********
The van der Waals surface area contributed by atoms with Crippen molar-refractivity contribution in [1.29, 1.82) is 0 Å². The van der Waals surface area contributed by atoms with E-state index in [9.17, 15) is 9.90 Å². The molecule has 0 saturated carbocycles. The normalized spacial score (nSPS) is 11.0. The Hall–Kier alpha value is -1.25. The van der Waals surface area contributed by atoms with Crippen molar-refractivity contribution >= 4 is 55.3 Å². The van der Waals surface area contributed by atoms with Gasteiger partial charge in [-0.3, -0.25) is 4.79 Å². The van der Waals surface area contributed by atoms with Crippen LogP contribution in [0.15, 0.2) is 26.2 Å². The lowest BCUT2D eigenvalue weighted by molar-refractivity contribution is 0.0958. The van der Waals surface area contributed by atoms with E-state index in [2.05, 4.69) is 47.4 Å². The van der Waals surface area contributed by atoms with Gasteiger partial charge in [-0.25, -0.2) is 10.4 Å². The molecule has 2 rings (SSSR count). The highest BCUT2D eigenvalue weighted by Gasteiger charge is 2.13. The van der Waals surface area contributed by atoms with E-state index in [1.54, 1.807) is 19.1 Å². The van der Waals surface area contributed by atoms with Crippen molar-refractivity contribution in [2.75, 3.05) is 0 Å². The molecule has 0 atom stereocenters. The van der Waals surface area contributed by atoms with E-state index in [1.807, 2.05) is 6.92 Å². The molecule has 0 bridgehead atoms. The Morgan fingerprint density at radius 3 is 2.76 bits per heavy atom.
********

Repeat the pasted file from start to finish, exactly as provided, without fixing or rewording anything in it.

The van der Waals surface area contributed by atoms with Crippen molar-refractivity contribution in [1.29, 1.82) is 0 Å². The van der Waals surface area contributed by atoms with E-state index in [9.17, 15) is 9.90 Å². The molecule has 0 saturated carbocycles. The normalized spacial score (nSPS) is 11.0. The Hall–Kier alpha value is -1.25. The van der Waals surface area contributed by atoms with Crippen molar-refractivity contribution >= 4 is 55.3 Å². The van der Waals surface area contributed by atoms with Gasteiger partial charge in [-0.3, -0.25) is 4.79 Å². The van der Waals surface area contributed by atoms with Crippen LogP contribution in [0.15, 0.2) is 26.2 Å². The lowest BCUT2D eigenvalue weighted by molar-refractivity contribution is 0.0958. The van der Waals surface area contributed by atoms with E-state index in [2.05, 4.69) is 47.4 Å². The van der Waals surface area contributed by atoms with Gasteiger partial charge in [-0.25, -0.2) is 10.4 Å². The molecule has 2 rings (SSSR count). The highest BCUT2D eigenvalue weighted by Gasteiger charge is 2.13. The van der Waals surface area contributed by atoms with E-state index in [1.54, 1.807) is 19.1 Å². The van der Waals surface area contributed by atoms with Crippen molar-refractivity contribution in [2.75, 3.05) is 0 Å². The molecule has 0 atom stereocenters. The van der Waals surface area contributed by atoms with E-state index in [1.807, 2.05) is 6.92 Å². The molecule has 0 bridgehead atoms. The Morgan fingerprint density at radius 3 is 2.76 bits per heavy atom.